Well, I’m not sure how to fix it, but I do have many feelings about what’s wrong. (John Moore/Getty Images)

Great news: America’s favorite Transportation Security Administration, the TSA, has announced a contest to fix its checkpoint lines. The winner gets up to $15,000. Runners-up could get $2,500. And all of us will win the greatest prize of all: never having to deal with the lines in their current form again. Contestants are supposed to “apply a scientific and simulation modeling approach to meet queue design and configuration needs of the dynamic security screening environment with TSA PreCheck.”

One idea springs to mind. Instead of the system we currently have, one improvement would be: literally ANYTHING else.

A few more concrete suggestions:

  • All babies going through security must be stopped and muted.
  • Tell the TSA that D.C. licenses are real licenses from the United States of America. Otherwise they will both hold up the line and embarrass everyone.
  • The way the lines are designed at most airports is specifically set up to give you false hope. They sort you into three or four different sub-lines. “Ah, good,” you think to yourself. “No bottlenecks here! What wonderful efficiency!” Then you notice that all four lines are waiting for the same person, a person whose entire job is to glance at your ID, glance at your face, cock her head to the side slightly and then very slowly sign your ticket with a pen. It does not matter whether you are in four sub-lines or one long line. One long line would feel longer, I guess, but the outcome is the same, and we should stop pretending otherwise.

There are other problems.

Right now the system is set up in such a way that on days when you are at the airport early with plenty of time to spare, there is no line, but when you have squeaked in just one or two minutes before the plane is due to board, the line is both extremely long and incredibly slow.

They have also cleverly arranged it so that the people in the line when you are in a great hurry are the most relaxed humans you have ever seen in your life. They don’t even notice when the line should be moving. They are too busy smiling and gazing placidly around them to take in all the wonderful airport sights. It is almost as if they had never seen an airport before. You sit there, trying to will the line to move forward faster using your mind, causing you to perspire suspiciously from the temples, and they are just lollygagging, talking about what a surprise ending that moving walkway had. It is almost as if they did not have a plane to catch at all.

Not only that, but they have never gotten their bags ready to put through the scanner. When they do arrive at the scanner, this seems to take them completely by surprise. They have to unpack everything, find their laptops, then repack everything. Then they try to go through the machine with their shoes on. You sit there stewing. You try to dart through the machine before they can go, but this is the one moment when they are too quick for you.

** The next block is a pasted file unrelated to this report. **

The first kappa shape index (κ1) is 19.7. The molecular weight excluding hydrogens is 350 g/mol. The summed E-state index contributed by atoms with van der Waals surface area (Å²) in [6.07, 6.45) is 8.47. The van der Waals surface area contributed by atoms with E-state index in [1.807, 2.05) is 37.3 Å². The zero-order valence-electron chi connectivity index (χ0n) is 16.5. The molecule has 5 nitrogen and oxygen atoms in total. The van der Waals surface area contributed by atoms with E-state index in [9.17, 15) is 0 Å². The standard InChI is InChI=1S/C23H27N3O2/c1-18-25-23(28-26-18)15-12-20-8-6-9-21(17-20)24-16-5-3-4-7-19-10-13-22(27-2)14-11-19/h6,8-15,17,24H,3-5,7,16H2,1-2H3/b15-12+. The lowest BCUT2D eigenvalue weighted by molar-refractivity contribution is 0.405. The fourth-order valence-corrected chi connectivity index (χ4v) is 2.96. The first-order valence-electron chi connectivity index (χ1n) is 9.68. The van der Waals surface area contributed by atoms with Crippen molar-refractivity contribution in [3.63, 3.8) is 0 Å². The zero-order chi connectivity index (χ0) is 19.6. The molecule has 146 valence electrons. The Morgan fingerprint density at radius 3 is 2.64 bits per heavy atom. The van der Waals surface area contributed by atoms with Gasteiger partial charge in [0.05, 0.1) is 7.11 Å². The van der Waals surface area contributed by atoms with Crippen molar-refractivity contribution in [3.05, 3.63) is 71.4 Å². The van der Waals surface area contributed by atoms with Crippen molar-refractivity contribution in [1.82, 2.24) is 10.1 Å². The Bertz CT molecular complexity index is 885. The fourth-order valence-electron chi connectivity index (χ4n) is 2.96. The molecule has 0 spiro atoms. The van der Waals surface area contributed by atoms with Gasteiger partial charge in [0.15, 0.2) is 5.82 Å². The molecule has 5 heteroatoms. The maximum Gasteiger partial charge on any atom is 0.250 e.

Meanwhile, they are calling your name over the speaker system for a third time.

Similarly, the later you are, the more likely it is that you have left a value-sized tube of toothpaste in your suitcase that you will not discover until you are trying to zip the bag back up and sprint toward the gate with it. “Hold on just a second there, ma’am,” the TSA agent will say, adding ma’am-ery to injury (you knew you looked a bit frazzled, but you didn’t think you were quite in ma’am territory yet), and he will have to go through your bag right there and then. You will be returning from a wedding where they gave out bath salts as a party favor and he will discover these, too. “What are these?” he will ask.

“They’re a party favor,” you will say. You keep nervously looking toward the gate, where you can hear your name being called. You can tell he has misread this gesture and so you add, “I know they look like anthrax, but they definitely aren’t,” which does little to help your case. “Look,” you say, digging in, “I obviously would not say that if they were anthrax, because that would be a really idiotic way of averting suspicion.”

He will squint at them.

“They’re bath salts,” you will add. “Not the drug, though. Just the – bath – salt.”

At this point, his suspicions will be fully aroused (there has to be another way of phrasing this), and he will have to test your salts with a special blue chemical that he has on hand expressly for this purpose. Meanwhile, your plane will have taken off and you will spend the next three hours sitting at the gate grumbling to yourself. At the end of this ordeal, you will wind up on several watch-lists because everyone around you agreed that your behavior seemed Highly Suspicious, so they Saw Something and Said Something

There has to be some way of avoiding this. I think it has to do with the line design. My $15,000 suggestion is that they should put a sign at the beginning of the line saying that if you do not intend to take this line-standing seriously, you should stand right so that the rest of us can walk left. We have planes to catch. Or they could just have a separate line for Me and for People Who Aren’t Me. That would work, too.

Sure, this isn’t scientific, as the TSA wanted. But if I’ve learned anything from watching debates on cable news, it is that you don’t need science when you have an anecdote or two on your side. Hand over the money.

Alexandra Petri writes the ComPost blog, offering a lighter take on the news and opinions of the day.
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